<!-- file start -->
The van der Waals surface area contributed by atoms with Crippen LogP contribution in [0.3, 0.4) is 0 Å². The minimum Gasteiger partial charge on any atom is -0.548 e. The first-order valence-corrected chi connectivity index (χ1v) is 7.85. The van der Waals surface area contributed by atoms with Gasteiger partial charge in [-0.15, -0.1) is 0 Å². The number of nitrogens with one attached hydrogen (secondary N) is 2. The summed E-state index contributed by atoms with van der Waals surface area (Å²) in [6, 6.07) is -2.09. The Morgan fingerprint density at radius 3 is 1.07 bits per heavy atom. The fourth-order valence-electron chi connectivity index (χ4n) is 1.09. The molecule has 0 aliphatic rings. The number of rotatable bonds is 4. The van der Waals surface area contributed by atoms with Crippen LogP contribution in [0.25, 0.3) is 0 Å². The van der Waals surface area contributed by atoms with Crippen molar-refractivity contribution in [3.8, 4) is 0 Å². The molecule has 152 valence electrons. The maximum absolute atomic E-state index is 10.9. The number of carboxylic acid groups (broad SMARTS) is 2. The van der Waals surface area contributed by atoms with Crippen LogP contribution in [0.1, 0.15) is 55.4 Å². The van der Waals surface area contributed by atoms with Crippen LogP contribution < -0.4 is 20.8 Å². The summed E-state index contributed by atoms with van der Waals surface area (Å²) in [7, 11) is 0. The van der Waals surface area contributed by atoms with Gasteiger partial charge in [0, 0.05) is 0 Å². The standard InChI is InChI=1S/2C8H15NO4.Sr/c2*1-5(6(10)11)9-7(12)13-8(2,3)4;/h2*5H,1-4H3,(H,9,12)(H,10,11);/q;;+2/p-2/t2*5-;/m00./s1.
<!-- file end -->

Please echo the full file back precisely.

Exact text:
The van der Waals surface area contributed by atoms with Crippen LogP contribution in [0.3, 0.4) is 0 Å². The minimum Gasteiger partial charge on any atom is -0.548 e. The first-order valence-corrected chi connectivity index (χ1v) is 7.85. The van der Waals surface area contributed by atoms with Gasteiger partial charge in [-0.15, -0.1) is 0 Å². The number of nitrogens with one attached hydrogen (secondary N) is 2. The summed E-state index contributed by atoms with van der Waals surface area (Å²) in [6, 6.07) is -2.09. The Morgan fingerprint density at radius 3 is 1.07 bits per heavy atom. The fourth-order valence-electron chi connectivity index (χ4n) is 1.09. The molecule has 0 aliphatic rings. The number of rotatable bonds is 4. The van der Waals surface area contributed by atoms with Crippen LogP contribution in [0.25, 0.3) is 0 Å². The van der Waals surface area contributed by atoms with Crippen molar-refractivity contribution in [3.8, 4) is 0 Å². The molecule has 152 valence electrons. The maximum absolute atomic E-state index is 10.9. The number of carboxylic acid groups (broad SMARTS) is 2. The van der Waals surface area contributed by atoms with Crippen LogP contribution in [0.1, 0.15) is 55.4 Å². The van der Waals surface area contributed by atoms with Crippen LogP contribution < -0.4 is 20.8 Å². The summed E-state index contributed by atoms with van der Waals surface area (Å²) in [7, 11) is 0. The van der Waals surface area contributed by atoms with Gasteiger partial charge in [0, 0.05) is 0 Å². The standard InChI is InChI=1S/2C8H15NO4.Sr/c2*1-5(6(10)11)9-7(12)13-8(2,3)4;/h2*5H,1-4H3,(H,9,12)(H,10,11);/q;;+2/p-2/t2*5-;/m00./s1.